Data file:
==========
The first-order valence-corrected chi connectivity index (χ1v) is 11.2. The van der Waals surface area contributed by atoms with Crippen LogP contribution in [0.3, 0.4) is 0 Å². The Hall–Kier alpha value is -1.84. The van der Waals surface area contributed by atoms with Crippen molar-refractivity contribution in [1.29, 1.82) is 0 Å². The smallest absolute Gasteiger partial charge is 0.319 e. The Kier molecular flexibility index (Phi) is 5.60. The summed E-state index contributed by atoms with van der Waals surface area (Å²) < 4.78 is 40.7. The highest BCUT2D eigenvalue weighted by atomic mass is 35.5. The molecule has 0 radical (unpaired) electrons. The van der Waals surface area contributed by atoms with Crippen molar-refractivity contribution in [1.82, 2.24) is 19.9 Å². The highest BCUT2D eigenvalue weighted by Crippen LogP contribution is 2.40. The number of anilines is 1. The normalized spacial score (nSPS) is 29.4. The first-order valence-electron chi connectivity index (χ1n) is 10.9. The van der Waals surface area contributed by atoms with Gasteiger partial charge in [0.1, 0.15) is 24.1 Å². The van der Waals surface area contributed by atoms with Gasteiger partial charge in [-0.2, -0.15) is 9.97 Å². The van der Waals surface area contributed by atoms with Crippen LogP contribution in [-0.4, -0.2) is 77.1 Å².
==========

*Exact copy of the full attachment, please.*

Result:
The first-order valence-corrected chi connectivity index (χ1v) is 11.2. The van der Waals surface area contributed by atoms with Crippen LogP contribution in [0.3, 0.4) is 0 Å². The Hall–Kier alpha value is -1.84. The van der Waals surface area contributed by atoms with Crippen molar-refractivity contribution in [1.29, 1.82) is 0 Å². The smallest absolute Gasteiger partial charge is 0.319 e. The Kier molecular flexibility index (Phi) is 5.60. The summed E-state index contributed by atoms with van der Waals surface area (Å²) < 4.78 is 40.7. The highest BCUT2D eigenvalue weighted by atomic mass is 35.5. The molecule has 0 radical (unpaired) electrons. The van der Waals surface area contributed by atoms with Crippen molar-refractivity contribution in [1.82, 2.24) is 19.9 Å². The highest BCUT2D eigenvalue weighted by Crippen LogP contribution is 2.40. The number of anilines is 1. The normalized spacial score (nSPS) is 29.4. The first-order valence-electron chi connectivity index (χ1n) is 10.9. The van der Waals surface area contributed by atoms with Gasteiger partial charge in [0.1, 0.15) is 24.1 Å². The van der Waals surface area contributed by atoms with Gasteiger partial charge in [-0.2, -0.15) is 9.97 Å². The van der Waals surface area contributed by atoms with Crippen LogP contribution in [-0.4, -0.2) is 77.1 Å².